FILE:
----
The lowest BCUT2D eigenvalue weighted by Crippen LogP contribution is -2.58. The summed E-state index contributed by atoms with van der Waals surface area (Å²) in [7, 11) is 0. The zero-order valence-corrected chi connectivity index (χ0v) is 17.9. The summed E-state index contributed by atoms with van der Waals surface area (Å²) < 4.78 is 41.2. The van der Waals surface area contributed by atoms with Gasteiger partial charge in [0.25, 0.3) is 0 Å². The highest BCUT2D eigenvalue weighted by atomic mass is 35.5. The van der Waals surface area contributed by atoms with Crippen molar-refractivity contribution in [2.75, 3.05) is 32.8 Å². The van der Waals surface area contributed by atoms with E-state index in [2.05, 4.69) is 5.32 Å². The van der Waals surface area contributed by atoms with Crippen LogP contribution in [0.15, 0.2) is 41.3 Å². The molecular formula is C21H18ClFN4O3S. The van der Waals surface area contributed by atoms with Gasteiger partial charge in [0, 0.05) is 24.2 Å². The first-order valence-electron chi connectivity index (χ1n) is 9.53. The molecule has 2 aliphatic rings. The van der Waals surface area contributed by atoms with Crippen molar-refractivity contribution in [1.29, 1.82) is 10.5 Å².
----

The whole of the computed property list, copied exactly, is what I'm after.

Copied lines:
The lowest BCUT2D eigenvalue weighted by Crippen LogP contribution is -2.58. The summed E-state index contributed by atoms with van der Waals surface area (Å²) in [7, 11) is 0. The zero-order valence-corrected chi connectivity index (χ0v) is 17.9. The summed E-state index contributed by atoms with van der Waals surface area (Å²) < 4.78 is 41.2. The van der Waals surface area contributed by atoms with Gasteiger partial charge in [0.25, 0.3) is 0 Å². The highest BCUT2D eigenvalue weighted by atomic mass is 35.5. The van der Waals surface area contributed by atoms with Crippen molar-refractivity contribution in [2.75, 3.05) is 32.8 Å². The van der Waals surface area contributed by atoms with E-state index in [2.05, 4.69) is 5.32 Å². The van der Waals surface area contributed by atoms with Crippen LogP contribution in [0.15, 0.2) is 41.3 Å². The molecular formula is C21H18ClFN4O3S. The van der Waals surface area contributed by atoms with Gasteiger partial charge in [0, 0.05) is 24.2 Å². The first-order valence-electron chi connectivity index (χ1n) is 9.53. The molecule has 2 aliphatic rings. The van der Waals surface area contributed by atoms with Crippen molar-refractivity contribution in [1.29, 1.82) is 10.5 Å².